A modern fairy tale is that Ronald Reagan in 1981 started a supply side and neoliberal revolution, with lower taxes and deregulation of markets, such that the economic growth since then derived not from Keynes but from Hayek. Alan Greenspan believed that fairy tale and supported the Reagan revolution with his low interest policy.
It is a fairy tale because hard economic analysis causes these qualifications: (1) lower taxes also provide a stimulus, (2) lower rates of interest provide a stimulus, (3) deregulation releases funds that then scramble for investment opportunities (and investment is demand too).
Thus we actually had Keynesian years. It is rather amazing how much the financial sector has been bloated to create that relatively meagre economic growth. Funds were sprayed around like water from a fire hose, in ict, dot.com, housing and the financial sector itself. Most investments failed but some were productive enough to count as economic growth.
The main thrust of the Reagan revolution lies not on the supply/demand distinction but on fundamental goals, such as on more income inequality and less parliamentary control of social-economic processes. To evaluate its success, it is necessary to correct for the “Keynesian” demand-side stimulus, otherwise we could exaggerate.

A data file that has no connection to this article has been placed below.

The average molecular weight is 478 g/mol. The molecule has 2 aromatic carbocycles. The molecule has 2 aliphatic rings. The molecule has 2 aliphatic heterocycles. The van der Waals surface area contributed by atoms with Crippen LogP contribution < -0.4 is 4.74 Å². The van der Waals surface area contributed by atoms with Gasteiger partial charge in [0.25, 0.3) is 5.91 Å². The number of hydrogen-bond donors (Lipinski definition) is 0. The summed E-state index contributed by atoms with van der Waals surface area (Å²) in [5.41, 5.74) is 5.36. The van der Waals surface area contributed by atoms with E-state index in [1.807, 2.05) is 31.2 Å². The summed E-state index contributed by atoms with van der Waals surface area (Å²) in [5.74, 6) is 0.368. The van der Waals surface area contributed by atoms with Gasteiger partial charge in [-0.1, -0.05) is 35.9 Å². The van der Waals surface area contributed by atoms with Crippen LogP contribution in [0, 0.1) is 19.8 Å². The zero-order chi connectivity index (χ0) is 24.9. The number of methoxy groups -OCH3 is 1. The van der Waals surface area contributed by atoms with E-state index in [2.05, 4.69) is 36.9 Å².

Of course there were supply side effects. Disentangling these effects is not easy. Policy measures have effects along different channels, and only partial effects might be classified as purely supply or demand. But these subtle issues get lost in the fairy tales that are being told.
This analysis is crucially important for understanding what we should do now in this phase of the economic crisis. The Reagan stimulus has fallen away and there is actually a contraction since we start re-regulate again. World investments have been paltry. Firms redirect funds towards consolidation rather than towards expansion and innovation. We now are in the anti-Keynesian years 2007-2012. Governments face a huge challenge to turn the scales and jump-start their economies again.
The best policy for governments is to set up National Investment Banks (NIBs) and redesign the tax mechanism, see DRGTPE. Value added tax (VAT) can be 1% and some countries may consider a 20% reduction in the working week, since such NIBs may take some time to get started.
PM. Piketty et al. (2011) consider the tax rate of the top 1% of the pre- and post-Reagan situations, and try to determine the impact. On income inequality they conclude: “the evolution of top tax rates is a good predictor of changes in pre-tax income concentration.” On wealth creation itself: “there is no correlation between cuts in top tax rates and average annual real GDP-per-capita growth since the 1970s.” I am a bit afraid that the discussion will be about their elasticities while the real clarification rather lies in the logic of the analysis. In my impression it is possible to already resolve current unemployment, see DRGTPE.